Robert Legaspi was 9 years old when he was first diagnosed with acute lymphoblastic leukemia (ALL). This year, at age 27, his leukemia returned for the fourth time. This time was different, though — on May 20, 2016, Legaspi became the first patient in San Diego to receive a new type of immunotherapy, known as CAR T-cell therapy, as part of a Phase I/II clinical trial at Moores Cancer Center at UC San Diego Health. His leukemia is now in remission again, more quickly and after a much better therapeutic experience.
Robert Legaspi, first patient to undergo CAR T-cell therapy in San Diego.
Photo courtesy of Erik Jepsen, UC San Diego Publications
“All three of my previous therapies were intense and overwhelming, especially when I was a kid, and it took two years to get back into remission each time,” Legaspi said. “You get so depleted by chemotherapy and radiation that you feel like you’re not even there anymore. And after putting that much time and energy into therapy, you’d expect a forever cure, but years later, it would come back and my life would be a nightmare again.”
Earlier this year, Legaspi had just returned home to San Diego from his wedding in the Philippines when he knew something was wrong. After several visits to the doctor, his suspicions were confirmed: the leukemia had returned for a fourth time. But it hadn’t yet reached his bone marrow. That’s when Legaspi’s oncologist,
Ted Ball, MD, at Moores Cancer Center, told him about a new approach — CAR T-cells, an experimental immunotherapy that is only available at a few specific medical centers around the country.
Legaspi received CAR T-cell therapy as part of a clinical trial at Moores Cancer Center at UC San Diego Health, sponsored by Kite Pharma. Legaspi’s own T-cells, part of his immune system, were collected through a blood draw. In a lab, his T-cells were genetically modified to produce special receptors on their surfaces, called chimeric antigen receptors (CARs). CARs allow the T-cells to recognize a specific protein (antigen) on tumor cells. After infusion back into Legaspi’s body, the CAR T-cells multiplied and, with guidance from their engineered receptor, recognized and killed his leukemia cells because they harbored that particular antigen.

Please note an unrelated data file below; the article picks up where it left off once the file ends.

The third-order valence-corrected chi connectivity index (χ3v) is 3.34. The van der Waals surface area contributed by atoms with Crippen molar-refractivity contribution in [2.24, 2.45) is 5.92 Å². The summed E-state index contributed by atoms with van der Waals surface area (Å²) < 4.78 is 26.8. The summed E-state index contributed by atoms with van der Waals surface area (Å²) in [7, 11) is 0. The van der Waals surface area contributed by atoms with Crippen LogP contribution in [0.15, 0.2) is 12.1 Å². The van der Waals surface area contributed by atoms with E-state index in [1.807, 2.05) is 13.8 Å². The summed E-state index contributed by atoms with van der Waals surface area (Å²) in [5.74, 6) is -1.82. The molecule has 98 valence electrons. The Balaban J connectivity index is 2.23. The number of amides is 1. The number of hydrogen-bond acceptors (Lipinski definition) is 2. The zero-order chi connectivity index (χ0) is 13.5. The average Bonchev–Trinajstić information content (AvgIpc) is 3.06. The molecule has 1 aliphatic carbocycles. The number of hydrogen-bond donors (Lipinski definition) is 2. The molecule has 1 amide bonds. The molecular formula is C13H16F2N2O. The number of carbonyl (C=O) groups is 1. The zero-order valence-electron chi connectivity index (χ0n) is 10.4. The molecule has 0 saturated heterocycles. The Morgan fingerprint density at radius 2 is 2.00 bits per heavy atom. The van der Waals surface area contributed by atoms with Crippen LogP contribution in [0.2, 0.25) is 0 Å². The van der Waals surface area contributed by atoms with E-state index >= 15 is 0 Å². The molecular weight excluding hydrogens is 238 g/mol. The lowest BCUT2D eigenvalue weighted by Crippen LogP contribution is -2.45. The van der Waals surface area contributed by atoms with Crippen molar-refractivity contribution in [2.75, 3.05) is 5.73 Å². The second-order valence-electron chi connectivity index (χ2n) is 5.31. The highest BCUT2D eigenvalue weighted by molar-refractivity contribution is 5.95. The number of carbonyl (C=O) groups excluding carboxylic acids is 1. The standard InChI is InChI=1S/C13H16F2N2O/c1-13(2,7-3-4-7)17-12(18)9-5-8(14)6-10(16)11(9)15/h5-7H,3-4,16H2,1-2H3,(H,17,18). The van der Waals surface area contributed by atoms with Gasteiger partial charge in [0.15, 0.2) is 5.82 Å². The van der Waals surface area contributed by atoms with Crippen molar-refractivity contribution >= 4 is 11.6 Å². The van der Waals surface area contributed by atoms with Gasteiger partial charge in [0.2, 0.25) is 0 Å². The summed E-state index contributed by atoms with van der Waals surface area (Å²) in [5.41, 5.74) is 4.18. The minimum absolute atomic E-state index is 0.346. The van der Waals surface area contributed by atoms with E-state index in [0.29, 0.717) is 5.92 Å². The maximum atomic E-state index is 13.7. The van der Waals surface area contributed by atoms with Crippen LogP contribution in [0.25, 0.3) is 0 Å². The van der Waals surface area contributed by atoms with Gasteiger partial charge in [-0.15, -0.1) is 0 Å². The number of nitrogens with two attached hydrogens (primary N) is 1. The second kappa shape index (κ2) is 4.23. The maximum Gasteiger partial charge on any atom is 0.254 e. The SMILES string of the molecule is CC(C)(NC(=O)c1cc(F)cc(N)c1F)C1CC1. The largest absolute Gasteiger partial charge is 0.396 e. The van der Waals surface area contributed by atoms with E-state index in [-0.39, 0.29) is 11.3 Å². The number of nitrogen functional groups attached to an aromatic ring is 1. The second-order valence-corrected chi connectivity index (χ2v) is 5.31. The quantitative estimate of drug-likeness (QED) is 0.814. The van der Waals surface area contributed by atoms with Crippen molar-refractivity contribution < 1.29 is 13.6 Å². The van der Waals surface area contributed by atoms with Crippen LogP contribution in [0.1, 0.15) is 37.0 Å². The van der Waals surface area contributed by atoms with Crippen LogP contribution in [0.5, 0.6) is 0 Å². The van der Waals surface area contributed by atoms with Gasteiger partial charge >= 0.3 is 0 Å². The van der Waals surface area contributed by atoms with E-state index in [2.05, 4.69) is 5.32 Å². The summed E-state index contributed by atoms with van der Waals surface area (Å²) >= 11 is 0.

“We’re so happy to see Robert respond this quickly and positively to the CAR T-cell therapy. This was a first for us in San Diego and it was exciting to see it work,” said Ball, who also directs the Bone Marrow Transplant Program at Moores Cancer Center. “We are motivated to provide this therapy option to more patients, but we’re also cautious, as CAR T-cell therapies are still in early-phase clinical trials, and there have been serious side effects, though generally manageable, and we do not know the long-term effects of the treatment.”
Robert Legaspi sits in a chair in the infusion center at Moores Cancer Center at UC San Diego Health, where he once underwent chemotherapy and most recently received CAR T-cell therapy.
Photo courtesy of Erik Jepsen, UC San Diego Publications
It took about two months after the one-time CAR T-cell infusion to send Legaspi’s leukemia into remission — a far shorter time than the two years of chemotherapy and radiation to which he was accustomed. He said that getting his CAR T-cells back through IV infusion wasn’t at all uncomfortable — in fact, he fell asleep out of boredom — and he only experienced side effects for about a week. Legaspi’s only appointments these days are for follow-up blood tests and an occasional bone marrow biopsy.
Now, Legaspi feels he has the time and energy to begin building a career. He is going to school to earn his associated degree in nursing. After spending much of his life in hospitals, Legaspi wants to give back.
“If I end up as nurse working with cancer patients, I’ll know what they’re going through and I’ll be able to help them get through it by sharing all the tips and tricks I’ve learned,” he said.
Legaspi is also taking up new hobbies — biking and hiking. He enjoys climbing Cowles Mountain in San Diego’s Mission Trails Regional Park and is now working his way up to more difficult trails.
“I feel like the Hulk now, but instead of gamma radiation like that which made him so strong, I have extra-powerful T-cells — I feel immune to anything!” he said.
About Moores Cancer Center at UC San Diego Health
Moores Cancer Center is one of only 45 National Cancer Institute-designated comprehensive cancer centers in the country. It is also the first and only San Diego-based member of the National Comprehensive Cancer Network, an alliance of the world’s leading cancer centers, and is certified by the Quality Oncology Practice Initiative (QOPL), the leading quality program of the American Society of Clinical Oncology.
For adults newly diagnosed with cancer, treatment at an NCI-designated comprehensive cancer center means superior survival and recovery rates due to the fullness of care, diverse medical, surgical, and radiation oncology sub-specialties, access to breakthrough clinical trials, advanced supportive care and utilization of exacting quality metrics.
Patients have access to therapies, surgeries and clinical trials not offered in community settings. Moores Cancer Center currently operates more than 170 open treatment trials. These investigational therapies include advanced, highly personalized stem cell-based approaches and immunotherapies that leverage the inherent healing powers of the human body.
In late-2016, UC San Diego Health will open Jacobs Medical Center, a 245-bed, 10-story facility where patients with cancer will have access to the Pauline and Stanley Foster Pavilion for Cancer Care, a space dedicated to specialized oncology, and to the A. Vassiliadis Family Pavilion for Advanced Surgery where surgical options include minimally invasive approaches, robotics, transplantation and other combinations of 3D technologies and lifesaving techniques that are only found at UC San Diego Health.